The explosion of new web/cloud/IoT-based applications and the data they generate are transforming our world right before our eyes. In this rush to adopt these new technologies, organizations are often ignoring fundamental questions concerning who owns the data and failing to ask for permission to conduct invasive surveillance of their customers. Organizations that are not transparent about how their systems gather data telemetry without offering shared data ownership risk product rejection, regu...
    René Bostic is the Technical VP of the IBM Cloud Unit in North America. Enjoying her career with IBM during the modern millennial technological era, she is an expert in cloud computing, DevOps and emerging cloud technologies such as Blockchain. Her strengths and core competencies include a proven record of accomplishments in consensus building at all levels to assess, plan, and implement enterprise and cloud computing solutions. René is a member of the Society of Women Engineers (SWE) and a m...
    Poor data quality and analytics drive down business value. In fact, Gartner estimated that the average financial impact of poor data quality on organizations is $9.7 million per year. But bad data is much more than a cost center. By eroding trust in information, analytics and the business decisions based on these, it is a serious impediment to digital transformation.
    Digital Transformation: Preparing Cloud & IoT Security for the Age of Artificial Intelligence. As automation and artificial intelligence (AI) power solution development and delivery, many businesses need to build backend cloud capabilities. Well-poised organizations, marketing smart devices with AI and BlockChain capabilities prepare to refine compliance and regulatory capabilities in 2018. Volumes of health, financial, technical and privacy data, along with tightening compliance requirements by...
    Predicting the future has never been more challenging - not because of the lack of data but because of the flood of ungoverned and risk laden information. Microsoft states that 2.5 exabytes of data are created every day. Expectations and reliance on data are being pushed to the limits, as demands around hybrid options continue to grow.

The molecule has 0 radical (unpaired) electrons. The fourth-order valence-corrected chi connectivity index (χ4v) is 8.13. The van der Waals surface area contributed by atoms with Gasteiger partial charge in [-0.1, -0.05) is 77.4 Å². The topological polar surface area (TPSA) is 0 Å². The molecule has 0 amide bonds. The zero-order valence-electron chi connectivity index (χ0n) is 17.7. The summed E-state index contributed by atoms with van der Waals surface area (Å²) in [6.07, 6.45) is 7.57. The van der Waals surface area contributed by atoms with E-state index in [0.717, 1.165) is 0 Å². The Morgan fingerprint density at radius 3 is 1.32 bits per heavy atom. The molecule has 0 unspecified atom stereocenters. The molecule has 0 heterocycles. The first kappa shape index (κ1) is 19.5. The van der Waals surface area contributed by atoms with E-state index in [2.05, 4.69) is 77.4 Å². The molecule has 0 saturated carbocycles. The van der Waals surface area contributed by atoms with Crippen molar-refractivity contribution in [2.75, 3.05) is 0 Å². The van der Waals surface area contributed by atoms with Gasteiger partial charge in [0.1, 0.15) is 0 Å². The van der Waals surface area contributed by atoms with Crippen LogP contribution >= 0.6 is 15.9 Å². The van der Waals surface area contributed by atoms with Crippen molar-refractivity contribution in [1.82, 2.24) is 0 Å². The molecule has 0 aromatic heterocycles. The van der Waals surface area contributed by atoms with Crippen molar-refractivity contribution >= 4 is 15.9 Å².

Digital Transformation and Disruption, Amazon Style - What You Can Learn. Chris Kocher is a co-founder of Grey Heron, a management and strategic marketing consulting firm. He has 25+ years in both strategic and hands-on operating experience helping executives and investors build revenues and shareholder value. He has consulted with over 130 companies on innovating with new business models, product strategies and monetization. Chris has held management positions at HP and Symantec in addition to ...
    Enterprises have taken advantage of IoT to achieve important revenue and cost advantages. What is less apparent is how incumbent enterprises operating at scale have, following success with IoT, built analytic, operations management and software development capabilities - ranging from autonomous vehicles to manageable robotics installations. They have embraced these capabilities as if they were Silicon Valley startups.
    As IoT continues to increase momentum, so does the associated risk. Secure Device Lifecycle Management (DLM) is ranked as one of the most important technology areas of IoT. Driving this trend is the realization that secure support for IoT devices provides companies the ability to deliver high-quality, reliable, secure offerings faster, create new revenue streams, and reduce support costs, all while building a competitive advantage in their markets. In this session, we will use customer use cases...